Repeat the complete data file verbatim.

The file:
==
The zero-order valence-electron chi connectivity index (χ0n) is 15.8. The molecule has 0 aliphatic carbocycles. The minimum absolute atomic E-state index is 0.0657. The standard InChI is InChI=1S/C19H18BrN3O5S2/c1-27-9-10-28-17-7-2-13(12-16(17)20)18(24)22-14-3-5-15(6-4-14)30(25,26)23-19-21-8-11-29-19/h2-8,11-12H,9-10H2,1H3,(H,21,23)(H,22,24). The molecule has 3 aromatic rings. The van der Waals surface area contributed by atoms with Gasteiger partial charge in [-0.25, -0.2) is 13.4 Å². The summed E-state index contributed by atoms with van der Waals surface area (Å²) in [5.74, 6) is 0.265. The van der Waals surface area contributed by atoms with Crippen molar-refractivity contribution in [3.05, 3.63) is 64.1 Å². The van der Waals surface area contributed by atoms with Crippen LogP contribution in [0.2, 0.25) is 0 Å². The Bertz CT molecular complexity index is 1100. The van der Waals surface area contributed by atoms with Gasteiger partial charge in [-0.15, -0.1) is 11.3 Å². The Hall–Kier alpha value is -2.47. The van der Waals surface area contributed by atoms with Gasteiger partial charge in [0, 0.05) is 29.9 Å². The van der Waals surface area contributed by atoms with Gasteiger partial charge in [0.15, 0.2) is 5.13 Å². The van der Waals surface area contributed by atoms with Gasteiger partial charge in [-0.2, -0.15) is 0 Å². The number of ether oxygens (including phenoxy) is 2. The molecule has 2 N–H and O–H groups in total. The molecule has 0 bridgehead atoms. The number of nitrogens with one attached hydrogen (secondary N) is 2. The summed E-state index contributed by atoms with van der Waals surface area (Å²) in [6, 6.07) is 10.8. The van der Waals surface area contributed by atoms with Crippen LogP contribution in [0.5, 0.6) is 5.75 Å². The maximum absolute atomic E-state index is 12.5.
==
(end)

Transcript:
The zero-order valence-electron chi connectivity index (χ0n) is 15.8. The molecule has 0 aliphatic carbocycles. The minimum absolute atomic E-state index is 0.0657. The standard InChI is InChI=1S/C19H18BrN3O5S2/c1-27-9-10-28-17-7-2-13(12-16(17)20)18(24)22-14-3-5-15(6-4-14)30(25,26)23-19-21-8-11-29-19/h2-8,11-12H,9-10H2,1H3,(H,21,23)(H,22,24). The molecule has 3 aromatic rings. The van der Waals surface area contributed by atoms with Gasteiger partial charge in [-0.25, -0.2) is 13.4 Å². The summed E-state index contributed by atoms with van der Waals surface area (Å²) in [5.74, 6) is 0.265. The van der Waals surface area contributed by atoms with Crippen molar-refractivity contribution in [3.05, 3.63) is 64.1 Å². The van der Waals surface area contributed by atoms with Crippen LogP contribution in [0.2, 0.25) is 0 Å². The Bertz CT molecular complexity index is 1100. The van der Waals surface area contributed by atoms with Gasteiger partial charge in [-0.15, -0.1) is 11.3 Å². The Hall–Kier alpha value is -2.47. The van der Waals surface area contributed by atoms with Gasteiger partial charge in [0, 0.05) is 29.9 Å². The van der Waals surface area contributed by atoms with Gasteiger partial charge in [0.15, 0.2) is 5.13 Å². The van der Waals surface area contributed by atoms with Gasteiger partial charge in [-0.2, -0.15) is 0 Å². The number of ether oxygens (including phenoxy) is 2. The molecule has 2 N–H and O–H groups in total. The molecule has 0 bridgehead atoms. The number of nitrogens with one attached hydrogen (secondary N) is 2. The summed E-state index contributed by atoms with van der Waals surface area (Å²) in [6, 6.07) is 10.8. The van der Waals surface area contributed by atoms with Crippen LogP contribution in [0.5, 0.6) is 5.75 Å². The maximum absolute atomic E-state index is 12.5.